World 285) was cited to state that an exemption to a unit was different and distinct from an exemption granted to a transaction of sale of a commodity. Though the statutory authorities rejected this argument, the learned single
Judge found merit in the same and allowed the Writ Petitions.
48. The Commercial Tax Officer carried the matter in appeal before the Hon’ble Supreme Court. The Hon’ble Supreme Court appreciated the distinction that had been made between the exemption granted to specified goods, specified persons and specified events, drawing inspiration in this regard from the judgment of the Supreme Court in the case of
49. The Bench also referred to its judgment in the case of CST v. Pine Chemicals Limited ((1995) 1 SCC 58, which decided the question of whether the benefit of ITC would be available even when the goods were exempted with regard to industrial unit and for a specified period of 5 years when the unit went into production.
50. Once again, the Court considered the question as to whether the exemption that was at issue in that matter was available in specified circumstances or under specified conditions or in a case where goods are exempt from tax generally.
51. Taking into account the aforesaid decisions, the Hon’ble Supreme Court in A Infrastructure Limited (supra) accepted the difference and distinction between goods generally exempt and those exempt under specified circumstances.
52. When the goods are exempt, there would be no taxable transaction at all. On the other hand, where the exemption is granted in respect of a specific event, i.e, specified transactions or specified assessees, it is only upon concurrent satisfaction of the goods as well as assessee/circumstances be specified, that the exemption becomes available.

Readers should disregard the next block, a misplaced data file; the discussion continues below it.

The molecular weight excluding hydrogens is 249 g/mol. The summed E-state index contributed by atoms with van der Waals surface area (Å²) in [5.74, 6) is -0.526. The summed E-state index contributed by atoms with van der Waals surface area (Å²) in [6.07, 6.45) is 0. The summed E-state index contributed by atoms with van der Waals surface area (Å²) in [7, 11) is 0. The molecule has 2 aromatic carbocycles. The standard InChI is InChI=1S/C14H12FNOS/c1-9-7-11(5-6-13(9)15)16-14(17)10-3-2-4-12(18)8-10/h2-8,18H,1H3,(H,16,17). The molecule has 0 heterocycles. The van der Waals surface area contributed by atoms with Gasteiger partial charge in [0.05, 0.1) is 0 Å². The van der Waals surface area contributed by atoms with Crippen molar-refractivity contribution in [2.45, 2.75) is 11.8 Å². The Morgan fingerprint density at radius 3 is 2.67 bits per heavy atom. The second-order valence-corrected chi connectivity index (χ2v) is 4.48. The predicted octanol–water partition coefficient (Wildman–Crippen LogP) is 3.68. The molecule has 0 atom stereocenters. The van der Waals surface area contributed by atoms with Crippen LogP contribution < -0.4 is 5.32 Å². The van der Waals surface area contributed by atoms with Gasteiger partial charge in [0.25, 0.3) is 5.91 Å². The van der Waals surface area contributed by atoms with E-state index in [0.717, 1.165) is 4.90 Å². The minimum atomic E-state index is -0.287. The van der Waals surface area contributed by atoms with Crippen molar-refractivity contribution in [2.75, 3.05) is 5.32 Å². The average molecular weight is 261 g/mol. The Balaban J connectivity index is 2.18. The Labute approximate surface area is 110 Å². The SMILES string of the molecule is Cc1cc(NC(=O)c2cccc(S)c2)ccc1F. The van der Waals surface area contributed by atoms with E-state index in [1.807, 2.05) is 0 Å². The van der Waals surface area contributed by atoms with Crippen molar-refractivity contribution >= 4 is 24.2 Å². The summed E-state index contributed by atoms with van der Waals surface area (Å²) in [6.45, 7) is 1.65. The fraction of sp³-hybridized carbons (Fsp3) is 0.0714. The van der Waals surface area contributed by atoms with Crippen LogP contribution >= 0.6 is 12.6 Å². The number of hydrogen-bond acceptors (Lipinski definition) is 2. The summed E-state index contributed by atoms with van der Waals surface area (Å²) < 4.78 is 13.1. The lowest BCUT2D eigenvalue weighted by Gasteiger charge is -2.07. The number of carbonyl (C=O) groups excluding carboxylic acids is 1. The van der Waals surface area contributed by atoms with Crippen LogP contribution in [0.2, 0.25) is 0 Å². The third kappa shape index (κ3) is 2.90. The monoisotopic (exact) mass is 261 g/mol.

53. The identical distinction has been drawn between by the petitioner before me, and is well taken, finding support both from the judgments in
M.K.Kandaswami and A Infrastructure Limited (supra).
54. As a sequitur to their acceptance of this position, the Court in A Infrastructure Limited went on to observe that if the assessee had been denied the benefit of ITC, then the entirety of the sale consideration would become taxable in the hands of subsequent purchasers/sellers hands adding to the burden of every subsequent limb of the transaction.
55. They say at paragraph 27 in the VST report (page 216) as follows:
27. As a sequitur, we are obliged to observe that if the contention of the appellant is to be accepted, the respondent though covered by exemption notification under section 8(3) of the Act could be at a disadvantage because finally when the subsequent sale is made by a non-exempted dealer or tax stands paid on the non-exempted transfer, the goods, ie, asbestos cement sheet, would suffer the tax on the entire sale consideration. This would place an exempted manufacturer-dealer at a disadvantageous position and make his products uncompetitive inspite of the exemption notifications under section 8(3) of the Act.
56. The petitioner has supplied the following illustration to bring home the position that the inequity that the Hon’ble Supreme Court notices in the case of A infrastructure applies a fortiori in the present matter as well and I find merit in this submission.
1.Price of Furnace Oil per KL, at the hands of the
Refinery – Rs.30,000/KL
2.Tax at 5% on Rs.37,110/- = Rs. 1,500/-
3.Total purchase cost of Furnace Oil for the
Petitioner = Rs. 31,500/-
4.Cost of Furnace Oil to the Petitioner if ITC
is allowed = Rs. 30,000/-
5.Resale price of Furnace Oil per KL, at the hands of the Petitioner, if ITC is allowed= Rs. 40,000/6.Resale price of Furnace Oil per KL, at the
Hands of the Petitioner, if ITC is not allowed = Rs. 41,500/-
7.Differential cost to HT consumer per KL if ITC
is not allowed to the Petitioner (Additional
Input Cost) = Rs. 1,500/-
57. As can be seen from the illustration above, upon grant of the exemption, the petitioner has effected sale and passed on the financial liability to the HT consumers. To deny them the benefit of ITC then would result in a position of great disadvantage to the petitioner and would distort the chain of transactions.